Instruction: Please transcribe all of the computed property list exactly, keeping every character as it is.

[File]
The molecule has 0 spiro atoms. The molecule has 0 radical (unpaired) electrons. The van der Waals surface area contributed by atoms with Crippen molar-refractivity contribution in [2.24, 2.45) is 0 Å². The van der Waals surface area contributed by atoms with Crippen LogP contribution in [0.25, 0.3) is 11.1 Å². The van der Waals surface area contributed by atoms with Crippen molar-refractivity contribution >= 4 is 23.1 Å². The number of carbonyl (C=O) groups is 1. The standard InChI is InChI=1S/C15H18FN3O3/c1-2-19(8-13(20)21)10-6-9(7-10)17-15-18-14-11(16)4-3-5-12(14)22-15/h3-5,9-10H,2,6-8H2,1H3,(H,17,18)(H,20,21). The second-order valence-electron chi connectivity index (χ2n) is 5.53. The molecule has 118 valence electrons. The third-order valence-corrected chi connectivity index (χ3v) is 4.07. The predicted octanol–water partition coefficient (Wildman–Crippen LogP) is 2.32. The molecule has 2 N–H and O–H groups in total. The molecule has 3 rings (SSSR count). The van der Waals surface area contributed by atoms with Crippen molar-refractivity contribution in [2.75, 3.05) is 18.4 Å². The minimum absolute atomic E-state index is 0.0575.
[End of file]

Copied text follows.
The molecule has 0 spiro atoms. The molecule has 0 radical (unpaired) electrons. The van der Waals surface area contributed by atoms with Crippen molar-refractivity contribution in [2.24, 2.45) is 0 Å². The van der Waals surface area contributed by atoms with Crippen LogP contribution in [0.25, 0.3) is 11.1 Å². The van der Waals surface area contributed by atoms with Crippen molar-refractivity contribution >= 4 is 23.1 Å². The number of carbonyl (C=O) groups is 1. The standard InChI is InChI=1S/C15H18FN3O3/c1-2-19(8-13(20)21)10-6-9(7-10)17-15-18-14-11(16)4-3-5-12(14)22-15/h3-5,9-10H,2,6-8H2,1H3,(H,17,18)(H,20,21). The second-order valence-electron chi connectivity index (χ2n) is 5.53. The molecule has 118 valence electrons. The third-order valence-corrected chi connectivity index (χ3v) is 4.07. The predicted octanol–water partition coefficient (Wildman–Crippen LogP) is 2.32. The molecule has 2 N–H and O–H groups in total. The molecule has 3 rings (SSSR count). The van der Waals surface area contributed by atoms with Crippen molar-refractivity contribution in [2.75, 3.05) is 18.4 Å². The minimum absolute atomic E-state index is 0.0575.